Increasing cloudiness and
warmer today; tomorrow cooler
and probably showers.
The Series Was Honest .. .
Italy's Defensive War ..
VOL. XLVI. No. 8. ANN ARBOR, MICHIGAN, TUESDAY, OCTOBER 8, 1935
PRICE FIVE CENTS
Voted By Council
Duce Named Aggressor;
Arraigned For Violation
Issue Goes Before
Penalty Is Severance Of
All Trade And Financial
Relations With Italy
GENEVA, Oct. 7. -- (P) - The
councl of the League of Nations sol-
emnly pronounced Italy's war against
Ethiopia "an act of war against all
other members of the League" today
and thus made sanctions against the
Fascist state compulsory.
It was the first time in League his-
tory that a great power thus ar-
raigned was found guilty of war in
violation of the covenant.
The Council approved a report of a
committee of six holding that Italy
disregarded Article XII of the cove-
nant by proceeding to war against
Ethiopia without waiting three
months for arbitration by the League.
Article XVI of the League provides
that members shall undertake to
subject a violator of the covenant to
"the severance of all trade or finan-
cial relations and the prohibition of
all intercourse between their nation-
als and the nationals of the covenant-
There also is an optional provision
for the employment of armed forces
against a violator of the covenant.
There was little likelihood that this
would be applied except as a last re-
Issue Goes To Assembly
The whole issue now goes to the as-
sembly, which meets in "urgent" ses-
sion Wednesday. It is expected a
coordinating committee consisting of
' °pes ntativs of theAssembly and
the Council will be formed to draw
up a plan of economic sanctions
against Italy and to fix the date when
they should apply.
The decision-taken as Emperor
Haile Selassie massed thousands of
tribal warriors in the north and south
of Ethiopia for counterattacks
against Il Duce's Roman legion -op-
ened the way for the imposition of
sanctions against the Italians.
The committee of 13, which is the
full council with the exception of
Italy, held Rome "resorted to war in
disregard of its covenants under Ar-
ticle XII" of the covenant of the
Earlier, a committee of six mem-
bers of the council reported similarly
to the council.
With the discussion of sancions
the next step at Geneva, attention
for the moment was centered on the
declaration of the directors of the
Suez Canal Company, meeting in
Paris, that the "gateway to the Or-
ient" must remain open to all coun-
Haile May Lead Troops
(Copyright, by Associated Press, 19351
ADDIS ABABA. - Ethiopian
sources disclosed today that Emperor
Haile Selassie plans to lead an army
of 120,000 fighters into the field
against Italy within two weeks.
This disclosure was made as rumor
circulated in the capital that Italy
has proposed peace terms to the em-
peror. One of the imperial advisers
called the rumors "almost" true, but
declined further comment.
In Rome, Italian officials said peace
terms were farthest from their
Luigi Vinci-Gigliuci, the Italian
minister, said he was not informed of
such a proposal.
Deadline For NYA
Work Is Announced
The fourth Saturday of every
month - Oct. 26 for this month -
will be the deadline for - National
Youth Administration work, Prof.
Lewis M. Gram, director of the Unib
versity committee on NYA, an-
Professor Gram emphasized that
with 6 p.m. of every fourth Saturday
being the deadline for work, time
slips "absolutely and without fail"
must be in by 5 p.m. the following
Monday. The time slips are collected
by a buildings and grounds depart-
ment employe from the various de-
With Old Features
And A New Price
With rushing and football holding
the spotlight, the Gargoyle makes its
reappearance on the campus tomor-
row. Many of the old features will
be back, and there will be one new
one, according to Norman William-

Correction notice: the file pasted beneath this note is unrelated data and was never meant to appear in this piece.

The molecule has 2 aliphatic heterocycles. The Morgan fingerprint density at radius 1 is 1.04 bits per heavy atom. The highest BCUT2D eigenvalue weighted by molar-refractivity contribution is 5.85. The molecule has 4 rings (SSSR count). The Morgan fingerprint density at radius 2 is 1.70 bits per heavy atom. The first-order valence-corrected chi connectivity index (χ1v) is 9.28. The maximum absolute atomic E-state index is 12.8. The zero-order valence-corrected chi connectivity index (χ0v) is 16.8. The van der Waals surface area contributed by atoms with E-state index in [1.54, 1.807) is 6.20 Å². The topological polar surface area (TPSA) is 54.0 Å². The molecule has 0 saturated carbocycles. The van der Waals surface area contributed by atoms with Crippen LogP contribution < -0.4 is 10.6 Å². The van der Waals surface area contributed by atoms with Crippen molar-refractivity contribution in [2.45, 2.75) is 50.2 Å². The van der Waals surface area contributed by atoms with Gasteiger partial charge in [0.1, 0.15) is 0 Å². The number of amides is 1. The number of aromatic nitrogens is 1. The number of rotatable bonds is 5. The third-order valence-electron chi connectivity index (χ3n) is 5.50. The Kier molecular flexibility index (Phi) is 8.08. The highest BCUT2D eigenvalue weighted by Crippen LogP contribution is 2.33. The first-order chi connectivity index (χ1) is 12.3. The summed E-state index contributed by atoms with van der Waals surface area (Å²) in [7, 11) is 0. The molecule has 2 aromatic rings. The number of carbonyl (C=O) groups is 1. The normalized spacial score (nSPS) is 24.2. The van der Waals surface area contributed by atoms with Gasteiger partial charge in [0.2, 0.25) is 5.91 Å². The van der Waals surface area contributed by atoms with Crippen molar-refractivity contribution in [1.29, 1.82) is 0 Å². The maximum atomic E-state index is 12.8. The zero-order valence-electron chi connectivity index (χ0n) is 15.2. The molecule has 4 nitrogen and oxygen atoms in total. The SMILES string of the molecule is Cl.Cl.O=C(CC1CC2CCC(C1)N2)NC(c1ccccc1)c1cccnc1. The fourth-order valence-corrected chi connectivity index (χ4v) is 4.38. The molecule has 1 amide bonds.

son, '36, business manager.I
"Going Places," a department that
is reputed to "ring the bell" will make
its debut, but the cover, depicting re-
viving campus spirit, and the popular
candid and trick photography of last
year will share in attention, Gar-
goyle officials hope.
"Sophisticated Lady," after a brief
absence, will be back, together with
the jokes and cartoons, Williamson
Tryouts for the Gargoyle business
staff are asked by Williamson to re-
port at 4 p.m. today at the Student
The price of the Gargoyle this
year will be ten cents, Wililamson an-
nounced. The fifty cent subscription
offer is still open, he added.
Drs. Halstead, Bloomer
Will Fill Vacancies In
Two appointments to instructor-
ships were announced yesterday by
Prof. Henry A. Sanders, head of the
speech department. Harlan H. Bloom-
er and William P. Halstead were
named instructors to fill the vacancies
created by the absence of Dr. James
H. McBurney, who has been granted
a leave of absence to allow him to
work on a $3,000 scholarship at Co-
lumbia University, and Prof. James
M. O'Neill, who has been called to
Dr. Bloomer took his Ph.D. degree
at the University of Michigan last
year, and wrote his thesis on phon-
etics and general linguistics.
Dr. Halstead, a graduate fellow,
took his Ph.D. degree here last year,
and was appointed to aagraduatenfel-
lowship. His thesis was on general
linguistics and dramatics. He has
been prominent in the latter field,
having both directed and acted in
Michigan dramatic organizations
during the last summer session. Be-
fore coming here to take his degree,
Dr. Halstead taught for a number of
years in Berkely, California.
The appointment on half time of
Arthur A. Secord was also announced
by Professor Sanders. Secord is study-
ing for his Ph.D.
Two new appointments made nec-
essary by the creation of two sections
to make room for the unusually large
registration in Speech 31 will be an-
nounced within a week by Dr. San-
To Speak At
Hopwood Awards Group
Sponsors Recital By
Is Author Of Many
Was Awarded Polignac
Prize For Outstanding
Novel, 'Crock Of Gold'
James Stellhens, famous Irish poet
and novelist, will give readings from
his poetry at 8:15 p.m. today in the
Lydia Mendelssohn Theater.
Mr. Stephens' appearance here i
being sponsored by the Hopwood
Awards commitee, said Prof. Roy W.
Cowden of the English department,
director of the Hopwood Awards, who
is chiefly responsible for bringing him
Mr. Stephens, who is author of
several noted novels, is, expected to
give readings from his poetry, al-
though his program is not definitely